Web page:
Grandmither, think not I forget, when I come back to town, An' wander the old ways again, an' tread them up and down. I never smell the clover bloom, nor see the swallows pass, Wi'out I mind how good ye were unto a little lass; I never hear the winter rain a-pelting all night through Wi'out I think and mind me of how cold it falls on you. An' if I come not often to your bed beneath the thyme, Mayhap 't is that I'd change wi' ye, and gie my bed for thine, Would like to sleep in thine.
I never hear the summer winds among the roses blow Wi'out I wonder why it was ye loved the lassie so. Ye gave me cakes and lollipops and pretty toys a score — I never thought I should come back and ask ye now for more. Grandmither, gie me your still white hands that lie upon your breast, For mine do beat the dark all night and never find me rest; They grope among the shadows an' they beat the cold black air, They go seekin' in the darkness, an' they never find him there, They never find him there.
Grandmither, gie me your sightless eyes, that I may never see His own a-burnin' full o' love that must not shine for me. Grandmither, gie me your peaceful lips, white as the kirkyard snow, For mine be tremblin' wi' the wish that he must never know. Grandmither, gie me your clay-stopped ears, that I may never hear My lad a-singin' in the night when I am sick wi' fear; A-singin' when the moonlight over a' the land is white — Ah, God! I'll up and go to him, a-singin' in the night, A-callin' in the night.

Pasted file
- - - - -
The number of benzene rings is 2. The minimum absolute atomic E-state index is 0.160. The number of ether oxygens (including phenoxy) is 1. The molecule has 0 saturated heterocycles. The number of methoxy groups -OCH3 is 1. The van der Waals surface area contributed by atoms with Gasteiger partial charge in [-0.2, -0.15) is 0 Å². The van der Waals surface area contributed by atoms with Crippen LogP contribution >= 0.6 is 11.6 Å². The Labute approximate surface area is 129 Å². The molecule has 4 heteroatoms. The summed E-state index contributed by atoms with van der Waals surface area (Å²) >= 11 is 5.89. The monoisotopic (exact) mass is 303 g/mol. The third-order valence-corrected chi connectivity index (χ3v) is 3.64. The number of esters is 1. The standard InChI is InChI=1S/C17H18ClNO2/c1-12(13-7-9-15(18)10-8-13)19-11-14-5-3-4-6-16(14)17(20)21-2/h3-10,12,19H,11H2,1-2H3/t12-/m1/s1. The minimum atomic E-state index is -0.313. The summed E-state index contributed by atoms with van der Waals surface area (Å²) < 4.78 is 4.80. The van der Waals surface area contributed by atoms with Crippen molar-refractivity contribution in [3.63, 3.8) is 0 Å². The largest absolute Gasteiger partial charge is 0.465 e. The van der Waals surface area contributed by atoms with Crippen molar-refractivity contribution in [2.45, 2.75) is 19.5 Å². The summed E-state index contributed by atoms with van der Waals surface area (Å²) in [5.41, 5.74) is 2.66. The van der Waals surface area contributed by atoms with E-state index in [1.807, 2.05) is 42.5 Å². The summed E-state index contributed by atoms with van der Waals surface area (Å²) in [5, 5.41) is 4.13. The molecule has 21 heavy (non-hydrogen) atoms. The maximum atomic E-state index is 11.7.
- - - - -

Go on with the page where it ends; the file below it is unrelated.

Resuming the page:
Grandmither, gie me your clay-cold heart, that has forgot to ache, For mine be fire wi'in my breast an' yet it cannot break. Wi' every beat it's callin' for things that must not be, — So can ye not let me creep in an' rest awhile by ye? A little lass afeard o' dark slept by ye years agone — An' she has found what night can hold 'twixt sunset an' the dawn: So when I plant the rose an' rue above your grave for ye, Ye'll know it's under rue an' rose that I would like to be, That I would like to be.